Unit 4: POLYNOMIAL AND RATIONAL FUNCTIONS
Tests 10% (2 tests)
Quizzes 5%
Assignments 2.5%
______________________________________
Total Unit 4 Evaluation 17.5%
This unit’s work will account for 17.5% of the 70 marks for coursework
The final assessment covers what students have been learning the length of the course with more emphasis on the more recent parts. It will be managed within the last 6 Weeks in full course (through the year) and the last three weeks in half credit course (Sep to Jan) and accounts for 30% of the overall grades that will appear in the “final” box of the report card. The final evaluation will be administered as follows:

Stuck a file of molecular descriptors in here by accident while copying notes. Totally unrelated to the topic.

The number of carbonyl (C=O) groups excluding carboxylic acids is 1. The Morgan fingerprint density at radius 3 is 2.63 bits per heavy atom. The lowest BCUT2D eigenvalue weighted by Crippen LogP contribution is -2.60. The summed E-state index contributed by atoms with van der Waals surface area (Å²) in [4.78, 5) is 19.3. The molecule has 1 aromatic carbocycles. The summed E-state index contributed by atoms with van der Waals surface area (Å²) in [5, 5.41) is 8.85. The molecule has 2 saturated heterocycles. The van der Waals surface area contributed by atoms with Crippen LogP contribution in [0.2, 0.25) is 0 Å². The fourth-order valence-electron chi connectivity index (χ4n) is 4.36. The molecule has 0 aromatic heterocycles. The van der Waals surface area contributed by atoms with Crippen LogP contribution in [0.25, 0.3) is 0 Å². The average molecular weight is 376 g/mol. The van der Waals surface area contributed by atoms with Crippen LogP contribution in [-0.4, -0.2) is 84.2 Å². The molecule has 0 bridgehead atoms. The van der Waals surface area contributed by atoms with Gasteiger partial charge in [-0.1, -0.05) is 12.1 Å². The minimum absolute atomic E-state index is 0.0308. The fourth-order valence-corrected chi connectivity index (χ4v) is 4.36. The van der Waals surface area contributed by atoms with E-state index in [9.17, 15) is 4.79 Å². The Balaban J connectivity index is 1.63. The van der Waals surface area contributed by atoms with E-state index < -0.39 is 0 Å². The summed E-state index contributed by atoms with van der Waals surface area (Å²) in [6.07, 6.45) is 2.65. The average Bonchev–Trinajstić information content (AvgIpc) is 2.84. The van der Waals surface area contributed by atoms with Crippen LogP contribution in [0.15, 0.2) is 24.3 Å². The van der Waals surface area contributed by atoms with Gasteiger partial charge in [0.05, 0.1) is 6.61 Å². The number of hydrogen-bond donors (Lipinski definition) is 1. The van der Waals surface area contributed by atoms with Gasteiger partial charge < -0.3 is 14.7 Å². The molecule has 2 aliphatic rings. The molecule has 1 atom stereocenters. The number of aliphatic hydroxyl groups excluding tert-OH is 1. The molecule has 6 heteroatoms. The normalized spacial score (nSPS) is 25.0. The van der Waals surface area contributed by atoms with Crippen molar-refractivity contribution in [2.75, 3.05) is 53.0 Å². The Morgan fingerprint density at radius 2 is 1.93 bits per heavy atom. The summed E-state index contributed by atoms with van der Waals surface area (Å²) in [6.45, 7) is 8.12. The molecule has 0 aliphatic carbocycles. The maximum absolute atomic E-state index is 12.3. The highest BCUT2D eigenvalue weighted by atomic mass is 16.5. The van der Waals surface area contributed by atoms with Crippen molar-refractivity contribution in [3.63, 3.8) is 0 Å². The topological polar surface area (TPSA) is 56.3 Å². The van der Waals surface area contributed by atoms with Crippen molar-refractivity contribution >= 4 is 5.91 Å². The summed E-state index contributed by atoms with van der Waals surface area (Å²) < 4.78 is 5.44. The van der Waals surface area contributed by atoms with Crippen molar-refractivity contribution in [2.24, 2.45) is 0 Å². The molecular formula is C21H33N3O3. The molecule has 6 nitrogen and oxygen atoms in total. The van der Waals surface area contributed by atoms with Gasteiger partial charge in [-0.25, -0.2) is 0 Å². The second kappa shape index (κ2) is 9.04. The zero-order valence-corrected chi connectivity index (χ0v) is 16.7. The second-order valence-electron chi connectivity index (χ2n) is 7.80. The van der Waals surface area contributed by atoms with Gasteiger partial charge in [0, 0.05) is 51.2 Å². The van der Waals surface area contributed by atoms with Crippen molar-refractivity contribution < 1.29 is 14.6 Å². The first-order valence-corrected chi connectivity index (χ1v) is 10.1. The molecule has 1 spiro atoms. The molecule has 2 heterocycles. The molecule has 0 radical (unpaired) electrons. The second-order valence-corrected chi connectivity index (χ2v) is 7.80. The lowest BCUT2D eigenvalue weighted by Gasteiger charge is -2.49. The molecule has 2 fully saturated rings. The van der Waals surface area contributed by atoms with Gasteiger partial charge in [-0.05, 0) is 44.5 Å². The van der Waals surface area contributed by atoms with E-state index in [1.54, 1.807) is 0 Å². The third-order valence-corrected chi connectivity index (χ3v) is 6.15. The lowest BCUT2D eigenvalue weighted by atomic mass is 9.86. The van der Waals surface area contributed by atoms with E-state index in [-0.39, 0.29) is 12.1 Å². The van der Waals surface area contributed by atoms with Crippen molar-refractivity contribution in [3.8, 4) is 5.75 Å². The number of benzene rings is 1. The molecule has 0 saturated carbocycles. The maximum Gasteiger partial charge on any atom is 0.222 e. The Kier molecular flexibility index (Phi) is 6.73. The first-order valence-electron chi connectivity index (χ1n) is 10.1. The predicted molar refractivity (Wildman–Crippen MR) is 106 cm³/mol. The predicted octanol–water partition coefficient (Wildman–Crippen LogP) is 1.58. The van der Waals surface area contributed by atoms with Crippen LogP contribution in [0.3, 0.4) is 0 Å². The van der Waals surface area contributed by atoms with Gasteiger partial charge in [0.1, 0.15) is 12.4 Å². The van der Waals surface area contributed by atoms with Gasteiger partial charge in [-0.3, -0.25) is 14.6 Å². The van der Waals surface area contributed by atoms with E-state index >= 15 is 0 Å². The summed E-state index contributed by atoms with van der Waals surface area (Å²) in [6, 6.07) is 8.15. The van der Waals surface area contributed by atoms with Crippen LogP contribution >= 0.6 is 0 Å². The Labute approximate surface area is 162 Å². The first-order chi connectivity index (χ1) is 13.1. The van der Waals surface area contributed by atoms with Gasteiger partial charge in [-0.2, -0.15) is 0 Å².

Final Examination

20%

Performance task

10%

Total for final evaluation

30%

Overall Grade mark

70+30 = 100%

Main Resources:
Main Textbook: Nelson Mathematics: Advanced Functions , grade 12, University Preparation (MHF4U)
1. Internet
2. Public Library